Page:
Tracy Morgan honored with key to Brooklyn
BP Adams presides over emotionally charged event for The Last O.G. star and family
Few celebrities have enjoyed as symbiotic a relationship with the Borough of Brooklyn as Tracy Morgan.
Currently filming his hit TNT show “The Last O.G.” for TBS in and around Bushwick, Morgan has also led the renovation and upgrade for the Marcy Playground, where he himself played as a child some 40 years ago. In the wake of a devastating 2014 brain injury, Morgan also claimed a need to reconnect with the borough as a vital perquisite for his recovery.
“I don’t care where you go in the world,” Morgan said while dedicating the newly upgraded Marcy Playground. “If you can’t give love back home, it ain’t real.”
Now, the time has come for Brooklyn to give some love back.
Gathering at Brooklyn’s Borough Hall, in view of friends, family, supporters and fans, Borough President Eric Adams offered the Key to Brooklyn to an emotional Morgan.
“He knows how to show love the Brooklyn way,” said Adams. “Not pretentious, not distant, not uncomfortable being around folks who really made his success. Giving back. When you hang out with him, you feel no different than hanging out with someone standing on the corner of Tompkins Avenue holding a Colt 45.”
“I don’t know what to say, man,” Morgan began, before becoming choked up with emotion. Upon receiving the key from Adams, Morgan raised it high in the air like a boxer who has just won the heavyweight championship of the world belt.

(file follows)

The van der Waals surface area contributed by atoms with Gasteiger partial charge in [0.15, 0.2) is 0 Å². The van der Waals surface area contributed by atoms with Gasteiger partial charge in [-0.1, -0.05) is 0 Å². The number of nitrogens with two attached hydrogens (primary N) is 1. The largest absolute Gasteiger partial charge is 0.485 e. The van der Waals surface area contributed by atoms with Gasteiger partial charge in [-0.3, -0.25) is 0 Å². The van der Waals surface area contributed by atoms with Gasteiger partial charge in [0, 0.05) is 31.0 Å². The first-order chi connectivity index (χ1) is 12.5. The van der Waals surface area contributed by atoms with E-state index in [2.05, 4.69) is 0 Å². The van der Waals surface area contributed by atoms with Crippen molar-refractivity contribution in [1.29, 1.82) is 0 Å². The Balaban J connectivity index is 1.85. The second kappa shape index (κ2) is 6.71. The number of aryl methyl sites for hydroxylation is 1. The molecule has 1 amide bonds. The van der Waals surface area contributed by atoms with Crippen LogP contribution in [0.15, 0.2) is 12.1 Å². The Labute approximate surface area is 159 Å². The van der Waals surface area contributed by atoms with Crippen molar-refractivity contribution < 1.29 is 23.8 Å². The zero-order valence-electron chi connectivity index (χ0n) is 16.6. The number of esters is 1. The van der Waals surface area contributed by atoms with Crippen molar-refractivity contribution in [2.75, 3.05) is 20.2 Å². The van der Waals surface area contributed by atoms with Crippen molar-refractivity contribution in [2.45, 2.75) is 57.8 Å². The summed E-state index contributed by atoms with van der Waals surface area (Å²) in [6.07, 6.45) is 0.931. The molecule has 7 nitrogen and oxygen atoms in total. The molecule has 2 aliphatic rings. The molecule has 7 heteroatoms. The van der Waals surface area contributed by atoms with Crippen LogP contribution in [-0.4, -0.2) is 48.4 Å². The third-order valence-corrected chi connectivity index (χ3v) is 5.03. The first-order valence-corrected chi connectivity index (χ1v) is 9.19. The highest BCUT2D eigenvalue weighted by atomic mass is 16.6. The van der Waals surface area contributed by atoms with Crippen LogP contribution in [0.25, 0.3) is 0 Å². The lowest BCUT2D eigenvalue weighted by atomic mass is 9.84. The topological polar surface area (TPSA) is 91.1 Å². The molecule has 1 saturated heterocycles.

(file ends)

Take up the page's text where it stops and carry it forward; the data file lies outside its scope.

“This is for you, this ain’t me,” Morgan said as friends and family joined him in front of the microphone. “I’m in service to you. I don’t even know what to say.”
Morgan came into fame as a recurring guest on Martin Lawrence’s show “Martin,” before being cast in Saturday Night Live for several seasons and later appearing in the sitcom “30 Rock”.
Currently, he plays the eponymous character in TBS’s “The Last O.G.”. In the show, Morgan, who also serves as executive producer, plays Tray Barker, a paroled gangster trying to adjust to life in his rapidly gentrifying Bushwick neighborhood.
With mostly positive response from critics and viewers, largely based on the strength of Morgan’s performance, a second season was ordered last spring.
In April of 2018, Morgan unveiled his star on Hollywood Boulevard’s Walk of Fame.
Over the years, Morgan has famously grappled with personal issues, including diabetes and alcoholism, which ultimately led to him receiving a kidney transplant in 2010. He was later hospitalized and in rehab for more than a month following the 2014 limousine crash that led to the death of his collaborator, James McNair.
Even after his discharge home, Morgan still required the use of a wheelchair and ongoing therapy for brain injuries. His lawsuit against Walmart, which operated the truck that struck his limousine, was settled for an undisclosed amount in May 2015.
“I wanted to know who I was after the accident. So I went to Ancestry.com,” Morgan told the audience. “You know where the chart says 20% Native, or 25% African-American? Mine just said, ‘Screw it, Brooklyn!’ When I do comedy in Africa or Australia, Brooklyn is in the house.”
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